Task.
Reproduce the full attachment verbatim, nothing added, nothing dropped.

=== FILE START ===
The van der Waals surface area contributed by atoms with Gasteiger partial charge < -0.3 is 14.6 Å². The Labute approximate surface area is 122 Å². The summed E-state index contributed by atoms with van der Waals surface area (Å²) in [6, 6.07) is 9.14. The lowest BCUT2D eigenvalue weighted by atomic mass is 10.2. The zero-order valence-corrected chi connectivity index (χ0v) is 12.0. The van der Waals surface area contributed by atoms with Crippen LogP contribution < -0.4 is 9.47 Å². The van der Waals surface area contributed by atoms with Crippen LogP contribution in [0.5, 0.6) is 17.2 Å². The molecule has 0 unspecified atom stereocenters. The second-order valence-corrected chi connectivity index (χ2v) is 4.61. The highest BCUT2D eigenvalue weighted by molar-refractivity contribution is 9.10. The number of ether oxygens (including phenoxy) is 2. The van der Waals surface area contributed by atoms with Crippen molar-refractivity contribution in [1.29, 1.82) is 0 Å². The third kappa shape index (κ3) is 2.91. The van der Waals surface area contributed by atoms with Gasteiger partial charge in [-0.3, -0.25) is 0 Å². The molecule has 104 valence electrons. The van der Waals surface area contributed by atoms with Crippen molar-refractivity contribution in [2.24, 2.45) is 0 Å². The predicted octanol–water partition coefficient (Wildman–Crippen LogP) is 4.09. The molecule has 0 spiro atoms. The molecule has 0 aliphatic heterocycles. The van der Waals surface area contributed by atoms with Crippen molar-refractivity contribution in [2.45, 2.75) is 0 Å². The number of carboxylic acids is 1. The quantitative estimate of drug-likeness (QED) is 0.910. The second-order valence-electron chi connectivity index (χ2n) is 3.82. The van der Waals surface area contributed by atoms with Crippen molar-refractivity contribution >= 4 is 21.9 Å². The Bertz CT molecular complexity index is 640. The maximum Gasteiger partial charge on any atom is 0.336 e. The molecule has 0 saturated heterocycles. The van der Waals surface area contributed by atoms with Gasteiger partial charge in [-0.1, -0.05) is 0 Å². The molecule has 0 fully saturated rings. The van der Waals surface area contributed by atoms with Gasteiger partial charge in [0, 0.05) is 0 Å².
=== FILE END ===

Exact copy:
The van der Waals surface area contributed by atoms with Gasteiger partial charge < -0.3 is 14.6 Å². The Labute approximate surface area is 122 Å². The summed E-state index contributed by atoms with van der Waals surface area (Å²) in [6, 6.07) is 9.14. The lowest BCUT2D eigenvalue weighted by atomic mass is 10.2. The zero-order valence-corrected chi connectivity index (χ0v) is 12.0. The van der Waals surface area contributed by atoms with Crippen LogP contribution < -0.4 is 9.47 Å². The van der Waals surface area contributed by atoms with Crippen LogP contribution in [0.5, 0.6) is 17.2 Å². The molecule has 0 unspecified atom stereocenters. The second-order valence-corrected chi connectivity index (χ2v) is 4.61. The highest BCUT2D eigenvalue weighted by molar-refractivity contribution is 9.10. The number of ether oxygens (including phenoxy) is 2. The van der Waals surface area contributed by atoms with Crippen molar-refractivity contribution in [1.29, 1.82) is 0 Å². The third kappa shape index (κ3) is 2.91. The van der Waals surface area contributed by atoms with Gasteiger partial charge in [-0.3, -0.25) is 0 Å². The molecule has 104 valence electrons. The van der Waals surface area contributed by atoms with Crippen molar-refractivity contribution in [2.24, 2.45) is 0 Å². The predicted octanol–water partition coefficient (Wildman–Crippen LogP) is 4.09. The molecule has 0 spiro atoms. The molecule has 0 aliphatic heterocycles. The van der Waals surface area contributed by atoms with Crippen molar-refractivity contribution in [2.45, 2.75) is 0 Å². The number of carboxylic acids is 1. The quantitative estimate of drug-likeness (QED) is 0.910. The second-order valence-electron chi connectivity index (χ2n) is 3.82. The van der Waals surface area contributed by atoms with Crippen molar-refractivity contribution >= 4 is 21.9 Å². The Bertz CT molecular complexity index is 640. The maximum Gasteiger partial charge on any atom is 0.336 e. The molecule has 0 saturated heterocycles. The van der Waals surface area contributed by atoms with Gasteiger partial charge in [-0.1, -0.05) is 0 Å². The molecule has 0 fully saturated rings. The van der Waals surface area contributed by atoms with Gasteiger partial charge in [0, 0.05) is 0 Å².